According to this story, the House has passed a $819,000,000,000 stimulus bill (HR 1) last week that contains more than $13,000,000,000 for research & development. And, the Senate is working on an $888,000,000,000 stimulus bill(S 1) that contains more than $12,000,000,000 for research & development.
Again, the only thing happening here is the subsidization of those who cannot productively enter society after graduation. If they are to pile up increasing institutional debt, then let them continue on their postdoctoral path in a more useful fashion. Say, design of modular concrete structures that would suit modern urban conditions... or some such.
Direct quote from Chemical Engineering & News, 02 February 2009, p.10, News of the Week - FDA Clears Stem Cell Clinical Trial by Britt E. Erickson, C&EN Washington.
"THE FOOD & DRUG Administration has given Geron, a small California-based biotech company, the green light to inject living cells manufactured from human embryonic stem cells into a handful of patients with spinal cord injuries.
The trials, set to begin this summer, will be the first in the world to test the safety of a therapy derived from human embryonic stem cells in people.
A lot of hope is riding on the outcome of the trials. If the product, called GRNOPC1, proves safe, it could open the door for other embryonic-stem-cell-based therapies to treat conditions such as juvenile diabetes, cancer, multiple sclerosis, and stroke, experts say."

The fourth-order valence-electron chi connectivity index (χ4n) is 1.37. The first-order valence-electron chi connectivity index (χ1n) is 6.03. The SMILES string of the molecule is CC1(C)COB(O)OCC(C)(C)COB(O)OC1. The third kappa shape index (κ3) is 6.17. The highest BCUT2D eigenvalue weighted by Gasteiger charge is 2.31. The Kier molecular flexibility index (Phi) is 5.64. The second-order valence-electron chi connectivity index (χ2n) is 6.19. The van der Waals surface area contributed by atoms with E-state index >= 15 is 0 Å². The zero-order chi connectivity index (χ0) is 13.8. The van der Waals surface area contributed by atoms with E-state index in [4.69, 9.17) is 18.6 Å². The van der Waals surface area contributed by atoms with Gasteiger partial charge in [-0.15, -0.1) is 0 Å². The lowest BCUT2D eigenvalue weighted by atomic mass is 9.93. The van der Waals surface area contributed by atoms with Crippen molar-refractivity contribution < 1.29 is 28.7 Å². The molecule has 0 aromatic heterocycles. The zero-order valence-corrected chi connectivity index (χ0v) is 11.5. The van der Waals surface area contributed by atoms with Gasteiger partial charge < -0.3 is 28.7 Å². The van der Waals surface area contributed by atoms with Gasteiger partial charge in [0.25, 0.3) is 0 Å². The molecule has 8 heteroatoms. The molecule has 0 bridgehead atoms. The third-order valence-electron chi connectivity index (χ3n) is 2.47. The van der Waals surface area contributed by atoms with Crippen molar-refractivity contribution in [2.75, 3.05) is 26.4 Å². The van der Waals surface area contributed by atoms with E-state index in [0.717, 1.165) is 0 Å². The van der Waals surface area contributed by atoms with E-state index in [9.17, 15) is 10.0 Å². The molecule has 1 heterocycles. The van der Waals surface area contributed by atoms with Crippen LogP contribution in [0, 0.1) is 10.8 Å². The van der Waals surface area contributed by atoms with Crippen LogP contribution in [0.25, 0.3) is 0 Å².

I still don't know where I live on this issue... just thought you ought to know.
Direct quote from Chemical Engineering & News, 02 February 2009, p.10, News of the Week - Making a Toxin by Sarah Everts.
"A quirky lipid that is associated with seafood toxicity has been constructed in a lab for the first time. The work opens the possibility of developing tools to detect and study the molecule."
It would be nice to know if you are about to get food poisoning from your platter of oysters. Of course, this could just be another bit of good science gone bad when we get "gassed" with the stuff. Again, just thought you ought to know.
Direct quote from Chemical Engineering & News, 02 February 2009, p.11, News of the Week - Irreversible Effects by Cheryl Hogue.
"Debates over whether and how to reduce emissions of greenhouse gases should take into account that some effects of climate change are irreversible, according to a new scientific study.
The study, led by Susan Solomon, senior scientist at the National Oceanic & Atmospheric Administration (NOAA), finds that even if emissions of carbon dioxide from human activity stopped, some effects will be largely unalterable for more than 1,000 years (Proc. Natl. Acad. Sci. USA, DOI:10.1073/pnas.0812721106). These effects include sea-level rise and drying of some already arid regions of the world."
Truly, the just can not help themselves. There is such an abundance of research out there that will let you tell any story that you want. Right now, it is "trendy science" and quite lucrative to be on the "Global Climate Change" bandwagon.
Direct quote from Chemical Engineering & News, 02 February 2009, p.11, News of the Week - Mapping Earth's Carbon Dioxide by Elizabeth Wilson.
"After months of delays, a satellite designed to help generate the first detailed, time-resolved global maps of carbon dioxide sources and sinks is slated for launch on Feb. 23.
The daily detailed measurements from NASA's Orbiting Carbon Observatory (OCO) will give vastly more information than the sparse CO2-monitoring stations that now dot Earth. By knowing where and when CO2 is being emitted and taken up, scientists may be able to understand how the gas influences climate change and, in particular, global warming."
I can hardly wait to see how this thing is misused.